Lipscomb University Sustainability News
"Big Men" Kicks off Fall 2014 Documentary Series
The documentary film "Big Men" was a hit on campus last night, September 10th, with a crowd of nearly 150 people on hand at Shamblin Theatre. The movie provided a balanced view point of the complex relationships of poverty and power in the high-stakes world of African oil deals. The film’s central story follows a small group of American explorers at Dallas-based oil company Kosmos Energy. Between 2007 and 2011, with unprecedented, independent access, Big Men’s two-person crew filmed inside the oil company as Kosmos and its partners discovered and developed the first commercial oil field in Ghana’s history. Simultaneously, the crew filmed in the swamps of Nigeria’s Niger Delta, following the exploits of a militant gang to reveal another side of the economy of oil: people trying to profit in any way possible, because they’ve given up on waiting for the money to trickle down. "So," the filmmakers asked, "what happens when a group of hungry people discover a massive and exquisitely rare pot of gold in one of the poorest places on earth?" The panel discussion afterwards resulted in a discussion of how faith, energy, economics, social justice, social needs of developing countries, and environmental issues provide us as individuals and our generation with the challenge of a just and sustainable response.
Green Team Does Creek Restoration
The students on the Green Team -- a club that is open to Lipscomb Academy K - 2nd graders that are interested in learning about environmental subjects and recycling -- tested the dissolved oxygen level in the creek that runs through Lipscomb Elementary campus in early September as part of their hands-on Sustainability education. With the help of Ginger Reasonover, they are trying to determine why the creek has no living things in the creek, by measuring the depth and oxygen levels of the creek in 10 different places. The Green Team is in the primary division of the NEED project, and is a great opportunity for the younger members of ISP's wider community to get involved with Sustainability.
Lipscomb Institute for Sustainable Practice announces new Dean, Academic Director
Steve Joiner has been appointed the new Dean of the Institutes at Lipscomb. Previously, the Institutes functioned as stand alone entities within the University. The new organizational structure, which will bring the Institutes together under the leadership of an Academic Dean and the Provost, creates the opportunity for the Institutes of Civic Leadership; Conflict Management; Law, Justice and Society; and Sustainable Practice to leverage resources, increase community impact, elevate academic rigor and encourage joint academic offerings among the Institutes. In addition, Emily Stutzman Jones has been named the new Academic Director for the ISP. Jones, who is completing her PhD in forestry at Auburn University after receiving a master’s degree in environmental sociology, will join the Institute in the coming months. She combines an excellent academic education with a passion for sustainable practice that is second to none, and is committed to continuing to build an academic program based on an interdisciplinary approach to science, societal demands and practice, which is required in this emerging field.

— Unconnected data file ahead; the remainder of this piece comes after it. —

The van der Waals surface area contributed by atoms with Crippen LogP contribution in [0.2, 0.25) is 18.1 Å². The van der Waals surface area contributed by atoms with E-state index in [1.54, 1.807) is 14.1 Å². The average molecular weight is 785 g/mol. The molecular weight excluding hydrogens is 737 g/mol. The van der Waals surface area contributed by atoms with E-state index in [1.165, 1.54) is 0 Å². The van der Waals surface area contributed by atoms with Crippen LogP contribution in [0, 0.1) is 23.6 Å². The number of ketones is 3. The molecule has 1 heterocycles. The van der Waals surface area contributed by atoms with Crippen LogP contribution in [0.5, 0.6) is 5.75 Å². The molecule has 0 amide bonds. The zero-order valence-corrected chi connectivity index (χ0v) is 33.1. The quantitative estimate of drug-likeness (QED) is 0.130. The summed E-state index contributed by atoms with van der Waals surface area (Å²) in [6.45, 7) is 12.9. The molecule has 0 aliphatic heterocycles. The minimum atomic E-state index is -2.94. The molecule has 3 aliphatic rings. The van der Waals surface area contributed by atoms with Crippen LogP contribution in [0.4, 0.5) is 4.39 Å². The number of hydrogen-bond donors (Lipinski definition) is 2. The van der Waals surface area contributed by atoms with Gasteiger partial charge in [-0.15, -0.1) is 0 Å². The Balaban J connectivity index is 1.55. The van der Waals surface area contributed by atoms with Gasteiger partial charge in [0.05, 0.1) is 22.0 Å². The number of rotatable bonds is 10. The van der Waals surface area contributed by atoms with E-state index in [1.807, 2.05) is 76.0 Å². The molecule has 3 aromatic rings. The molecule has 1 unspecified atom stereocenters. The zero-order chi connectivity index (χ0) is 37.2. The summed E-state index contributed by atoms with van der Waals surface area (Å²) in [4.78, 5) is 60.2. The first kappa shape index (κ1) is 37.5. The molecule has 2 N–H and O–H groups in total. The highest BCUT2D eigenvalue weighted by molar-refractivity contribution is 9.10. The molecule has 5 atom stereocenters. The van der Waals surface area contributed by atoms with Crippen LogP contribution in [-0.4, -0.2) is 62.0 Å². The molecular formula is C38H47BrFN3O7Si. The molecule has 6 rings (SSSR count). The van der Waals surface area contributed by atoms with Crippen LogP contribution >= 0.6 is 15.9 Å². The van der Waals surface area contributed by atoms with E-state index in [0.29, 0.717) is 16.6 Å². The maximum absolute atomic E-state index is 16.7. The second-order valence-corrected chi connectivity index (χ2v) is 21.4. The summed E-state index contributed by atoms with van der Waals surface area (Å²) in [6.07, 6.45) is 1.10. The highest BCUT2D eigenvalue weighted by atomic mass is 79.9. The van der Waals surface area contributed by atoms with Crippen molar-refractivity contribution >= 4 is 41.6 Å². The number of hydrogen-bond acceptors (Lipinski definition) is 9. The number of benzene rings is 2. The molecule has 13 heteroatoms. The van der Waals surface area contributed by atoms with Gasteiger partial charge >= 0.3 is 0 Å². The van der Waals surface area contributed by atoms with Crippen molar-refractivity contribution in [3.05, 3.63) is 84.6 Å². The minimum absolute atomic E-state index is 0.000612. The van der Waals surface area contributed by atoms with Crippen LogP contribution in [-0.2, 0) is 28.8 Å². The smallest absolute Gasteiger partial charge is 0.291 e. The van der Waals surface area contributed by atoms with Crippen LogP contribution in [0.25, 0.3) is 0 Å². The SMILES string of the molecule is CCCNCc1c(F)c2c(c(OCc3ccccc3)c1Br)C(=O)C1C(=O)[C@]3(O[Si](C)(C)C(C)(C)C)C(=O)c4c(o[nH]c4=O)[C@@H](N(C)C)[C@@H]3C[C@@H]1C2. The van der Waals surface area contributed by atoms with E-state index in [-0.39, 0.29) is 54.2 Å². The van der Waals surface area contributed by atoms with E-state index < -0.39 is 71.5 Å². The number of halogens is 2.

Galbreath to present at Association for the Advancement of Sustainability in Higher Education
Dodd Galbreath, executive director of Lipscomb’s Institute for Sustainable Practice, will make two presentations at the Association for the Advancement of Sustainability in Higher Education conference to be held in Nashville’s Music City Center in October. Galbreath’s panel discussion, “Want to be a Sustainability Professional? Lessons from Recent Graduate Sustainability Program Alumni and Experienced Professional Pioneers,” will showcase three of the institute’s adjunct professors and one such professor who led the green certification process of Nashville’s new downtown convention center, the Music City Center. Galbreath’s second presentation, a case study titled “Planning for Adaptation and Sustainability in Nashville: The NashvilleNext 25 Year Plan,” will draw from the background report he recently co-authored for the Metropolitan Nashville 25-year planning process.
Professors, graduates called on to help frame Nashville's future in city's NashvilleNext
As the city of Nashville begins a historic process of planning for the next 25 years, it has come to several Lipscomb University professors and graduates to help in the community engagement process guiding the city’s long-term planning for 2040. College of Education Dean Candice McQueen and Institute for Sustainable Practice Executive Director Dodd Galbreath were called upon to write background reports on their respective expertise areas, and Colby Sledge and Stephanie McCullough, graduates of the Nelson and Sue Andrews Institute for Civic Leadership, are involved in the community engagement portions of the initiative.